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Teachers' union abandons 26,000 Michigan school children

There they go again. The Michigan Education Association has pressed their members to abandon Michigan’s classrooms in order to lobby against Governor Rick Snyder’s right-to-work reforms.

Classes were cancelled today in several Michigan school districts to accommodate the absence of hundreds of teachers, who were prompted by the union to call in “sick” to protest right-to-work legislation at the Michigan Capitol.

Twenty-six thousand students are out of school today as a result.

A spokesperson for one of the school districts said the district decided to shut its doors out of concern for student safety, since so many teachers were absent.

The mass exodus of teachers has primarily affected metro Detroit. The last thing Detroit children need is an unplanned day out of school. Just 7 percent of the city’s eighth graders can read proficiently; just 4 percent are on grade level in math.

Yet none of that matters to a union boss who perceives a threat to his power.

And unions in Michigan are powerful. The most recent data available show that the Michigan Education Association spent more than $7 million on political contributions, and that 86 percent of unions’ political contributions went Democrats. Some teachers might take exception to their hard-earned money being used for such partisan political purposes. But if the right-to-work legislation is implemented, teachers will have the option to control how their paychecks are spent.

Union dues range between $600 to $900 per year. Teachers shouldn’t be forced to forgo that money in order to teach.

Establishing a right-to-work law in Michigan will be the beginning of freedom for thousands of teachers across the state. As my colleague James Sherk points out, “Right-to-work laws prevent unions from imposing mandatory fees, giving employees the right to work without paying union dues. Otherwise, right-to-work has no effect on collective bargaining. All other negotiations continue as before.”

The unions recognize that when teachers aren’t forced to hand over their paychecks, that their bloated coffers will get a little lighter. That’s less money the union can use for an overtly political agenda, less money that can go to the plush salaries of union bosses, and a weakened ability to block much needed education reforms in the state.

As such, teachers won’t be the only beneficiaries. Right-to-work legislation will loosen organized labor’s stranglehold on public education generally.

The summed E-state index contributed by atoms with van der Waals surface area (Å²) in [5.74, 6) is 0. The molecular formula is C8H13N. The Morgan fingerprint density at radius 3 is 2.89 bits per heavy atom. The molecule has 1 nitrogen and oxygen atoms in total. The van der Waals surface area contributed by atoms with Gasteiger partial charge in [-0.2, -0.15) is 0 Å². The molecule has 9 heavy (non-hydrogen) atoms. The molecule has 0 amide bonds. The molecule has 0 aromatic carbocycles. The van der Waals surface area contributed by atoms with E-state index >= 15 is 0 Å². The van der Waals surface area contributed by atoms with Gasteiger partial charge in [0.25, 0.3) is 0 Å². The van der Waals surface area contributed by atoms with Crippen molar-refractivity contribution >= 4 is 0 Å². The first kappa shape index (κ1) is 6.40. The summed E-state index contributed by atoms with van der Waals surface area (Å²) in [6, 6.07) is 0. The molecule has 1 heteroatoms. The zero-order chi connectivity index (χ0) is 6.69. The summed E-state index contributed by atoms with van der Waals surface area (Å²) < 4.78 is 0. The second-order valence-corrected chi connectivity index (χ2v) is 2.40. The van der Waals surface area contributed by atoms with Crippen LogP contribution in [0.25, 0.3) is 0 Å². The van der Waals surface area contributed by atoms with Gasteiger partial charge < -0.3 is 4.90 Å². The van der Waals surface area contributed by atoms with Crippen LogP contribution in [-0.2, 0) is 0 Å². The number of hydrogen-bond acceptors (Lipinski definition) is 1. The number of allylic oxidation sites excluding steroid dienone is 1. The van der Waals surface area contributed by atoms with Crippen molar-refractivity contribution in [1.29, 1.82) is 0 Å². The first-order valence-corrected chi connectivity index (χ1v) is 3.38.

Linda Moore, the President of a local union affiliate in Michigan, said the protests are about “our students’ future.” That would be true only if by “our children” she means those who are forced to attend an assigned government school. Unions consistently use the money teachers are forced to contribute to lobby against reforms -- such as school choice -- that are in the best interest of children.

Governor Snyder’s efforts have the support of the workers that will be affected. Over half of Michigan voters support the effort, and 40 percent of union households are in favor. Yet organized labor’s bosses see this as such a threat to their entrenched power that they will go so far as to leave children sitting at home, or on the streets, when they should be at school.

Sadly, the union’s tactics aren’t new. The educational futures of 5,000 Louisiana children now hang in the balance because the teachers’ union has filed suit against the state’s newly minted voucher program. The Chicago teachers’ union forced schools to shut down this fall for an entire week, in order for education employees to demand an increase to their already extravagant salaries and benefits. Teachers’ unions have tried similar scare tactics recently in Oklahoma, Arizona, and Wisconsin.

Here’s hoping the children’s unscheduled absence from school will be short-lived. Governor Snyder could sign the right-to-work legislation into law as early as today. Not only would that be great news for Michigan workers, but 26,000 children could return to their classrooms.

Lindsey M. Burke is the Will Skillman Fellow in education policy at the Heritage Foundation.